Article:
A weekly window on the American political scene hosted by the Monitor's politics editors.

Stars are born – in both parties

Primaries in Virginia, North Carolina, and New York rewarded fresh faces on the left and right – heralding a "new generation" of diverse political talent.

Lucas Jackson/Reuters
Jamaal Bowman campaigns for congress at a polling place in Mt. Vernon, New York, June 23, 2020.

Dear reader: 

Remember these names: Madison Cawthorn, Cameron Webb, and Jamaal Bowman.

The first is a Republican and the other two are Democrats, and they became instant stars yesterday after winning – or in Mr. Bowman’s case, likely winning – their parties’ congressional primaries. Mr. Cawthorn, a 24-year-old conservative businessman, beat President Donald Trump’s preferred candidate to fill the North Carolina seat vacated by the president’s now-chief of staff, Mark Meadows.

Dr. Webb, an African American physician in Charlottesville, Virginia, decisively won the Democratic primary in his Republican-leaning district. He is seen as having a shot at winning in November, after the state GOP ousted the incumbent, Rep. Denver Riggleman, in favor of a little-known figure named Bob Good via an unusual “drive-thru convention.”

Mr. Bowman, an African American educator, appeared headed for victory Wednesday over 16-term Rep. Eliot Engel, chairman of the House Foreign Affairs Committee.

Add to the mix, too, Charles Booker of Kentucky, a young African American state legislator who is vying with the Democratic establishment favorite, Amy McGrath, for the chance to face U.S. Senate majority leader Mitch McConnell in November. The primary is too close to call, but Representative Booker has already made a name for himself with his late campaign surge.

“There’s no doubt that the focus on Black Lives Matter and the sense that there needs to be more representation by Black Americans in our systems of government has helped create the tail winds behind some of these candidates,” Theodore R. Johnson of the Brennan Center for Justice told the Monitor’s Harry Bruinius.

Stephen Smith/AP
GOP primary candidate Madison Cawthorn participates in a debate at the Haywood County Courthouse in Waynesville, North Carolina. Cawthorn, 24, soundly defeated the preferred candidate of President Donald Trump, Lynda Bennett, by a 2-1 margin.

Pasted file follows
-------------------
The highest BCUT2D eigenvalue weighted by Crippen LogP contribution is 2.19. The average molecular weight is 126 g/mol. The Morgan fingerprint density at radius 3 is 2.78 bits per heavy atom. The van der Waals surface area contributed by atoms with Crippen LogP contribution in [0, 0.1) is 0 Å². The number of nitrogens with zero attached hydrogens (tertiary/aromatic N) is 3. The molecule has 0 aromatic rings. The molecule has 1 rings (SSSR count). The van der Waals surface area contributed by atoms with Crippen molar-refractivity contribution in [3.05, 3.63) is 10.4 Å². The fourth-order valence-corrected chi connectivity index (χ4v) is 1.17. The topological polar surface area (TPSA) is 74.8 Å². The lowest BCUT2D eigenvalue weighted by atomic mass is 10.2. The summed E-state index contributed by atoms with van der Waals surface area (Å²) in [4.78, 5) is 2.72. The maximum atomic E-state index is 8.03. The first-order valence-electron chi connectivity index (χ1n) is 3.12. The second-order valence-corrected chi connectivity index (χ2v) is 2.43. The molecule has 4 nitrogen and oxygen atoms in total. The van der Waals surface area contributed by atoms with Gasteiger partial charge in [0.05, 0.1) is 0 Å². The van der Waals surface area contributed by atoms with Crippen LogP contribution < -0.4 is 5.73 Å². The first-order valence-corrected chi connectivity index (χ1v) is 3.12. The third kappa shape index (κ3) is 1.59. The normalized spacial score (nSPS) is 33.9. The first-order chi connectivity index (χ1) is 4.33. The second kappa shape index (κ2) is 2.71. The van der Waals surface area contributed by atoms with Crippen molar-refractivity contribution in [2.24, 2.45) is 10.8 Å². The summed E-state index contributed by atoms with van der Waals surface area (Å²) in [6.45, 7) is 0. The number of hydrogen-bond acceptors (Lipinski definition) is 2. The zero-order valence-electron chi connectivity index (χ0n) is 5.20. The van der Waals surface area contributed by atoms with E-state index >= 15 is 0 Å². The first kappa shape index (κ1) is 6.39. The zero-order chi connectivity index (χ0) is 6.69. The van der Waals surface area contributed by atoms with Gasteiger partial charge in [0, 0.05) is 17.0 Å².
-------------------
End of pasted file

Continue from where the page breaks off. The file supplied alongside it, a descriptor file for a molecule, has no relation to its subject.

But add the North Carolina GOP primary, and a larger theme emerges: that voters have the final say, and sometimes buck the wishes of party elders – even the president. Until yesterday, President Trump had a perfect record this year in primary endorsements. Though he can blame his chief of staff for steering him toward endorsing the Meadows family friend who lost.

Voters also sometimes want fresh faces and fresh energy. Congressman Engel did himself no favors when he was caught on a hot mic saying, “If I didn’t have a primary, I wouldn’t care,” when asking to speak in early June at a news conference on civil unrest.

In North Carolina, Mr. Trump will surely embrace Mr. Cawthorn, who is favored to win the seat.

“Mr. Cawthorn campaigned as the embodiment of a new generation of politicians on the right who are ready to go toe-to-toe with young officials ascending on the progressive left, like Representative Alexandria Ocasio-Cortez of New York,” writes Nick Fandos in The New York Times. 

In addition to youth, Mr. Cawthorn brings another form of diversity to the table: He uses a wheelchair, after an accident left him partially paralyzed. 

As for his age, he will be just old enough to serve in the House. He turns 25 in August. 

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